How does the Volunteer Vacations program work?

  • Project sponsors (in this case, me) apply to host a trip.  There are tips for putting together a good project that will appeal to prospective volunteers.  Not every project is selected!
  • AHS markets the trips to its membership and also to the general public via catalogs (distributed via REI stores nationwide) and via their e-newsletter, Facebook page, and website.  This widely publicizes the North Country Trail and greatly expands our volunteer pool.
  • Volunteers register for the trip via AHS, who keeps the project sponsor informed of the roster.  AHS screens the volunteers but the project sponsor has the ability to contact the registrants and further screen them.  This can be important if the project involves remote work or an extremely difficult project.
  • Once the trip is confirmed (e.g. the minimum number of volunteers is reached), volunteers coordinate their travel plans with the project sponsor.  Volunteers are responsible for all travel costs to and from the site – e.g. airfare, train tickets, mileage, etc.  The project host, in this case me, agrees to pick them up at the airport, train station, or meet them at a designated site if they drive.  Typically, Sunday and Saturday are the travel days to/from the project site.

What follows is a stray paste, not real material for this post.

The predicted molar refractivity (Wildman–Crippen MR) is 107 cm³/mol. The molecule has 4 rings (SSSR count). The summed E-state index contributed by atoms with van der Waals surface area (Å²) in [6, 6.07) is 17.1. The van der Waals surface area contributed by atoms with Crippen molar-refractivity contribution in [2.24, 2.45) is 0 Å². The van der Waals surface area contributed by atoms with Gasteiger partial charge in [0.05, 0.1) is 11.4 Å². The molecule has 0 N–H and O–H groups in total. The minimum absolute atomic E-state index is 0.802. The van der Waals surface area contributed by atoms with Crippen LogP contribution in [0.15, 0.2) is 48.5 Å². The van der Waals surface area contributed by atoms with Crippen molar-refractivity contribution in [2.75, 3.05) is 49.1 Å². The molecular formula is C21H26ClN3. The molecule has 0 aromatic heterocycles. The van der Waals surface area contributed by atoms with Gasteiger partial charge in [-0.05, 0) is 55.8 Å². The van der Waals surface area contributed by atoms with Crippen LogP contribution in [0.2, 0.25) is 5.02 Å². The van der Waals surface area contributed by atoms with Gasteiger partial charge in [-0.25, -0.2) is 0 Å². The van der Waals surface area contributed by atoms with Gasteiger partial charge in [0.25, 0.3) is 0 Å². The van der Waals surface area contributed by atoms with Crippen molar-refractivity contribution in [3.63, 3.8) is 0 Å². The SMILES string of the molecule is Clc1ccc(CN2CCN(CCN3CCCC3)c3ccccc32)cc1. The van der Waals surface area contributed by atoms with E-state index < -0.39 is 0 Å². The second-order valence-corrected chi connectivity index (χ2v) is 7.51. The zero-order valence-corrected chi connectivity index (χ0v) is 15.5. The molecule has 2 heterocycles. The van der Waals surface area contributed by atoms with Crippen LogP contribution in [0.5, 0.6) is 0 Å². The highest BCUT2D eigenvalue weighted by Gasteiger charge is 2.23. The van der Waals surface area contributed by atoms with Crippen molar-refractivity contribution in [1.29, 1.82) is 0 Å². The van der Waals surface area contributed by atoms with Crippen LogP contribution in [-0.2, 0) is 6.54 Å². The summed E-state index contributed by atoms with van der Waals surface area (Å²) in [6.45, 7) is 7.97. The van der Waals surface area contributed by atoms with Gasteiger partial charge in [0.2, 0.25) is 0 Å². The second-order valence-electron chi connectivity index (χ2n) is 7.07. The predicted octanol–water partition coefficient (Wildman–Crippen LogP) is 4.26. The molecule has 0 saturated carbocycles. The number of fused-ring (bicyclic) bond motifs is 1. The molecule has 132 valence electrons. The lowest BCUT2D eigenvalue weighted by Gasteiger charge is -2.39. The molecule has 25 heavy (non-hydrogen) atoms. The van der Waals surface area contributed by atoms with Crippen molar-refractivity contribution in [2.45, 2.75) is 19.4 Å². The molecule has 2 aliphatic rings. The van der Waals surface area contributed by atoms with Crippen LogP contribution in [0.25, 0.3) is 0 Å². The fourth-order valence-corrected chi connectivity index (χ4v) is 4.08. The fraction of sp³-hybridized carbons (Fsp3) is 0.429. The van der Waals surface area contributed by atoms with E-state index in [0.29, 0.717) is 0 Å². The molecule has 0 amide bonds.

• With the leadership of a local project sponsor crew leader (or one supplied by AHS and a local supervisor), volunteers work on the project.  The work to be done can be trail construction, trail maintenance, trail structure construction (e.g. bridge, shelter, etc), invasive species control, environmental restoration,